A new small-scale study has suggested a potential treatment to stop the progression of multiple sclerosis (MS).
The research, published in the Lancet journal, found that aggressive chemotherapy followed by a stem cell transplant could stop the disease. However, there could be risks for patients and further studies will need to be conducted before the approach can be made available.
Involving 24 patients between the ages of 18 and 50 from three hospitals across Canada, the trial found that 23 of the participants experienced significant reductions in the disease's progression following this new combination of treatments. However, the remaining person died after the treatment as a result of the chemotherapy.
According to the report, of the 23 who survived, there were no relapses or new detectable disease activity 13 years after they had received the treatment.
Around 100,000 people in the UK have MS, which is an incurable neurological disease that affects the immune system, causing it to attack nerves in the brain and spinal cord.
There is already a treatment in use, which suppresses the immune system with chemotherapy and then uses healthy, MS-free stem cells to boost it again. However, the new study destroyed the immune system completely, instead of just impairing it.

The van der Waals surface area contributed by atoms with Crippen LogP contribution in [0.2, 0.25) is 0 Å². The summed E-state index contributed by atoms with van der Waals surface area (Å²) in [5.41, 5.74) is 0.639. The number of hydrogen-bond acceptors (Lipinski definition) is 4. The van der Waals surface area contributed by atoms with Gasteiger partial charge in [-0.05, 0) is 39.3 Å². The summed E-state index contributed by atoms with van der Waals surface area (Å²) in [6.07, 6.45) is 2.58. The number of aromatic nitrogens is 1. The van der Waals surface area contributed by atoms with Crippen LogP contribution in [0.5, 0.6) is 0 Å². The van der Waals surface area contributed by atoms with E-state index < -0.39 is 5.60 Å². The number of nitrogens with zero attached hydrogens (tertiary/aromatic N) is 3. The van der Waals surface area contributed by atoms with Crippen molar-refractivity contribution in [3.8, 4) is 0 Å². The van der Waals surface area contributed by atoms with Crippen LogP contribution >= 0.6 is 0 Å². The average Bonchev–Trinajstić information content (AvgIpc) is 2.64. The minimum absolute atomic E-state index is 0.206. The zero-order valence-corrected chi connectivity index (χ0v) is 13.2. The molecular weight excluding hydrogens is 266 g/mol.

As with the current method, stem cells from the patient are injected back into the bloodstream as they don't have any of the flaws that trigger MS.
All of the trial's participants were deemed to have a "poor prognosis" and had already had standard immunosuppressive therapy, which had not helped them to manage their condition.
Lead author Dr Mark Freedman explained the study had its limitations, particularly its small nature of the study, and said that further clinical trials would be needed to confirm the results.
He explained that the new approach should be weighed against the risks of the current treatments available and only offered to patients in specialist centres where there are doctors and nurses experienced both in multiple sclerosis treatment and stem cell therapy, or as part of a clinical trial.
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